Tin Crickets by Joseph Wise
My rating: 3 of 5 stars
Dystopian horror. While this may seem redundant as a genre let me explain what makes this genre (and Tin Crickets) a little different. The best example I have to correlate to this is The Road by Cormac McCarthy (which I was unable to get through; I also bailed on the movie as it was far too horrifying for me). These are books where the reality is so harsh it's horrific. Because not all dystopian books are at this level. Think of The Hunger Games, Divergent, and Station Eleven. These are all dystopian books that have possibly horrifying elements to them but do not belong in the horror genre. Tin Crickets belongs in the horror genre right next to Stephen King and Mira Grant.
What Makes it Horror
I've often argued with my husband (who loves horror) what makes a book or movie horrific. We've come to the conclusion that there are a few things that always seem to be present:
- blood, blood and more blood
- the likelihood of the main character(s) surviving
- major injury, illness or mental distress to a human or human-esque character
Think about it. These are always present traits. Whether you're encountering Pennywise, cannibalistic mermaids, a plague or 'the evil' it's always about human peril.
Joseph Wise has given us all these things and a little more in Tin Crickets. And he's done it with teenagers at the helm.
Tin Crickets is told through the eyes of an ambitious and frustrated teenage boy. He wants change to happen in his dystopian, messed up city (where he is trapped, as leaving means death) and so he takes to the streets with his friends and a trusty handi-cam video camera to capture all the injustice being done by the people in charge of the city. His hope is that it will incite anger, riots and eventually change.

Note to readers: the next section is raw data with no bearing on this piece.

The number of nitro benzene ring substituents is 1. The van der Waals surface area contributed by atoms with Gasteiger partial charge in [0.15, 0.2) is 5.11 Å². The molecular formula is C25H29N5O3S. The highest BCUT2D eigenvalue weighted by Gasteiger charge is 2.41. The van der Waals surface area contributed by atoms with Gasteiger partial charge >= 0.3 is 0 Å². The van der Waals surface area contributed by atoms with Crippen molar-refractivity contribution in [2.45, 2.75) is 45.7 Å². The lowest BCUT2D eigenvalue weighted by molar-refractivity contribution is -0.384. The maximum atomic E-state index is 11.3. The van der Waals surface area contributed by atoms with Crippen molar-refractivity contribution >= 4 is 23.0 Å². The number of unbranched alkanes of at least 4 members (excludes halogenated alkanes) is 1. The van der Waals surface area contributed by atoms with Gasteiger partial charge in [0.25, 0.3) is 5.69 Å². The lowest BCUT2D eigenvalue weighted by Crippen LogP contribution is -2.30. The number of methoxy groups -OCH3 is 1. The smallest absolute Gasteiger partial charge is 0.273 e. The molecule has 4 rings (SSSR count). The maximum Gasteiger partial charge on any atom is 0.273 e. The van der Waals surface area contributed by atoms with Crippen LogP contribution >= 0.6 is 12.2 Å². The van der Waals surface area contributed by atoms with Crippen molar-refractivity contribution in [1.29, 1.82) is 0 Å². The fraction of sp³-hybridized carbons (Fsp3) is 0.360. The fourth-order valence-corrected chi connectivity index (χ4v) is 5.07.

Along his side we have three other teens. Each with their own complex and personality to bring to the table. I wasn't a huge fan of the only girl included in the quartet but did appreciate that Wise didn't immediately sacrifice her as many male authors are prone to do. Our pushy and in-charge lead boy gives us the story of Tin Crickets in a way that may be a bit skewed. And certainly there is room to infer for yourself the information he is given along his journey.
The First Half
I adored the first 50% of this book. Absolutely loved it. It's engaging, fast and different. While a dystopian story Wise gives us an entirely unique setting and backstory that isn't as cliche as some dystopian books have used recently. The politics and ethics touched upon during the first 100+ pages are brilliant.
And then it all goes a bit sideways.
Suddenly I'm in a Horror Movie
I don't really expect dystopian books to turn into horror movies. Maybe I'm naive but the extent to which Wise takes the plot, gore and twisted reality of Tin Crickets was a bit more than I expected. At about the 50% mark I started to realize that this was no longer a political commentary on society and our downfalls but was becoming a straight up gore fest. With evils encountered that are both 'healthy' human, ill human and less-than human popping up. Our crew runs into horrors that include: mutilated animals, medical experimentation's, and straight-up murder in a variety of different ways. I kept reading because I was desperate to learn what happened to our teens and how it would all resolve.
Obviously I don't want to give spoilers; but let's just say the ending was a bit disappointing. I was expecting a little more carnage (like we experience around the 75% mark) and a lot more loss overall; whether that be of humans, infrastructure, society, etc. It should be noted that the last 15% or so slows down a lot. This is not a high-climax and then over book. Wise takes us through some aftermath of the horror experienced and brings us to a satisfying (if not complete) conclusion.
For an independently written novel Wise has done a good job. I would have liked a little less of the telling in the horror-esque sections and a little more of the politics and conspiracy that we had at the beginning. Tin Crickets would make a great movie and perhaps with some tweaks and pulls of the politics through the entire book would elevate it to into 4-5 star territory. I would say if you are intrigued by the premise it's a decent read. You likely won't be shouting from the rafters about it but you are unlikely to walk away disappointed in having read it.
I would certainly read Joseph Wise's writing again and hope to read more stories with a conspiracy or political center point from him.
Please note I received a free copy of this book from BookSirens in exchange for an honest and unbiased review.
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